A micro blogger found the Chinese characters carved on a cameo at the Luxor Temple, one of Egypt’s most renowned archaeological sites, in early May. The characters say “Ding Jinhao was here.”
The micro blog post, loaded on Friday night, triggered heated discussion online as the act of vandalism was condemned as being disrespectful to cultural relics.
|Graffiti on the defaced Egyptian artifact says, “Ding Jinhao was here.” (China Daily)|
Ding Jinhao’s parents, who live in Nanjing, the capital of Jiangsu province, apologized for his behavior on Saturday and asked for forgiveness from the public after angry Internet users discovered and revealed the identity of the young man, a 14-year-old middle school student in Nanjing.
“We want to apologize to the Egyptian people and to people who have paid attention to this case across China,” Ding’s mother said in Modern Express, a local newspaper.
Ding has realized the seriousness of his misconduct, according to his mother.
His father said they felt regretful after news about the case was spread online.
Shen, the micro blogger who posted the picture of vandalized relics, visited the Egyptian temple on May 6. “I felt embarrassed. It was my most unhappy moment in Egypt.”
He said he hopes the case will remind Chinese tourists to behave while abroad and teach them the importance of protecting cultural relics.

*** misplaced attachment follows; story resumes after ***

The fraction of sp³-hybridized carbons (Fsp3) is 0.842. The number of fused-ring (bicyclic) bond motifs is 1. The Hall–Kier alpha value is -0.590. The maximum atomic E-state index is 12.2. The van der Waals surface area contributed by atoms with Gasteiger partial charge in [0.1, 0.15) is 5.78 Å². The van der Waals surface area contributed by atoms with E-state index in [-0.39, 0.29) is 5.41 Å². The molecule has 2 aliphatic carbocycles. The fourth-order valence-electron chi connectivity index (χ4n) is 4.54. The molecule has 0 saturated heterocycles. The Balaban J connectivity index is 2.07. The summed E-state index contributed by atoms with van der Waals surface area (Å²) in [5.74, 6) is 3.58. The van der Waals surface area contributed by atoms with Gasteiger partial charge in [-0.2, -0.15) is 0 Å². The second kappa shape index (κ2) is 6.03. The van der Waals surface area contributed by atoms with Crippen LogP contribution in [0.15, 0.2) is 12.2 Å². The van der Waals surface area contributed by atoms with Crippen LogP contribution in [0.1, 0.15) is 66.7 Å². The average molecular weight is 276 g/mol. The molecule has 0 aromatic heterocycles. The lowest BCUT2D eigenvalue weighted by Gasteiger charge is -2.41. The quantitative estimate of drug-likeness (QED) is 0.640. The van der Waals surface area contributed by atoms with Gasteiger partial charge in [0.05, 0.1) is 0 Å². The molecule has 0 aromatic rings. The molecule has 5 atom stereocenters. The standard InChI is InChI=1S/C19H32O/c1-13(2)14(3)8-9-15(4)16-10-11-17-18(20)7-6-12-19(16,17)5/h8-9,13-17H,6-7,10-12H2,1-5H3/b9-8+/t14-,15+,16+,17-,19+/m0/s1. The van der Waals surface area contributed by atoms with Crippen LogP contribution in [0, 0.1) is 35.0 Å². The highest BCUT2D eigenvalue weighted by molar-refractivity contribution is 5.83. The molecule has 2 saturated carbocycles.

The bad manners of some Chinese tourists, which include spitting and littering, have featured prominently in the media in recent years.
In March 2009, a retired man from Changzhou, Jiangsu province, carved his name on a rock in Taiwan’s Yehliu Geopark, which triggered intense criticism.
In February, a tourist carved his name on a large cauldron in Beijing’s Palace Museum. Failing to find the culprit, one of the museum’s staff posted a picture of the vandalized cauldron online.
Chen Xu, a researcher from the China Tourism Academy, said the Tourism Law, which will take effect in October, will force some Chinese tourists to behave properly at tourist sites, but in the long run the key is to raise awareness of the importance of cultural relics and proper manners.
“Travel agencies and guides should also be responsible for preventing tourists from vandalizing cultural relics,” he said.
Ye Qianrong, a professor of Chinese studies at Tokai University in Japan, said Chinese tourists’ practice of writing their names at tourist sites could date back to the “cultural revolution” (1966-76), when many young students wrote their names in many places.
Ye, who hails from China, said the lack of education for good manners in schools and families is also to blame.
By Jin Haixing